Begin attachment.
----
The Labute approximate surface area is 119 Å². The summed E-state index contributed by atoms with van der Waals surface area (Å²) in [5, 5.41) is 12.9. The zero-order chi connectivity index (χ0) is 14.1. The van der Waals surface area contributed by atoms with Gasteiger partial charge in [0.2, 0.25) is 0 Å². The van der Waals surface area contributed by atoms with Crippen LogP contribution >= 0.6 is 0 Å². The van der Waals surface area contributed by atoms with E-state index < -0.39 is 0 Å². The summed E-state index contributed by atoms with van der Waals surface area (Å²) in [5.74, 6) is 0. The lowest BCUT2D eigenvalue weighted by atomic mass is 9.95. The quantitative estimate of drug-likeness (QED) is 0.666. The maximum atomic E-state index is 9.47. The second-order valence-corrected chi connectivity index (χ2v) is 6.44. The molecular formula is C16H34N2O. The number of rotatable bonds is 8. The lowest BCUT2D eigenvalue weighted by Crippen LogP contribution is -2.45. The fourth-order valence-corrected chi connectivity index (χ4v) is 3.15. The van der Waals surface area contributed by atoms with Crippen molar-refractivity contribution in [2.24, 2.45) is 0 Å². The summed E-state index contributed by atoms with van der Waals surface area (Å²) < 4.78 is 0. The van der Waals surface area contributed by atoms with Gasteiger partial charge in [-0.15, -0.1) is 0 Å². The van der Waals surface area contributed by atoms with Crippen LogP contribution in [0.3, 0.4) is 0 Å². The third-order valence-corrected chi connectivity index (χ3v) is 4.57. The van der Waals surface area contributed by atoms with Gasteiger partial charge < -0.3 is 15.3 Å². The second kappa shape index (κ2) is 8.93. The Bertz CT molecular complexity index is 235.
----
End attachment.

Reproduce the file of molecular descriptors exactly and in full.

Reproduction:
The Labute approximate surface area is 119 Å². The summed E-state index contributed by atoms with van der Waals surface area (Å²) in [5, 5.41) is 12.9. The zero-order chi connectivity index (χ0) is 14.1. The van der Waals surface area contributed by atoms with Gasteiger partial charge in [0.2, 0.25) is 0 Å². The van der Waals surface area contributed by atoms with Crippen LogP contribution >= 0.6 is 0 Å². The van der Waals surface area contributed by atoms with E-state index < -0.39 is 0 Å². The summed E-state index contributed by atoms with van der Waals surface area (Å²) in [5.74, 6) is 0. The lowest BCUT2D eigenvalue weighted by atomic mass is 9.95. The quantitative estimate of drug-likeness (QED) is 0.666. The maximum atomic E-state index is 9.47. The second-order valence-corrected chi connectivity index (χ2v) is 6.44. The molecular formula is C16H34N2O. The number of rotatable bonds is 8. The lowest BCUT2D eigenvalue weighted by Crippen LogP contribution is -2.45. The fourth-order valence-corrected chi connectivity index (χ4v) is 3.15. The van der Waals surface area contributed by atoms with Crippen molar-refractivity contribution in [2.24, 2.45) is 0 Å². The summed E-state index contributed by atoms with van der Waals surface area (Å²) < 4.78 is 0. The van der Waals surface area contributed by atoms with Gasteiger partial charge in [-0.15, -0.1) is 0 Å². The van der Waals surface area contributed by atoms with Crippen LogP contribution in [0.3, 0.4) is 0 Å². The third-order valence-corrected chi connectivity index (χ3v) is 4.57. The van der Waals surface area contributed by atoms with Gasteiger partial charge < -0.3 is 15.3 Å². The second kappa shape index (κ2) is 8.93. The Bertz CT molecular complexity index is 235.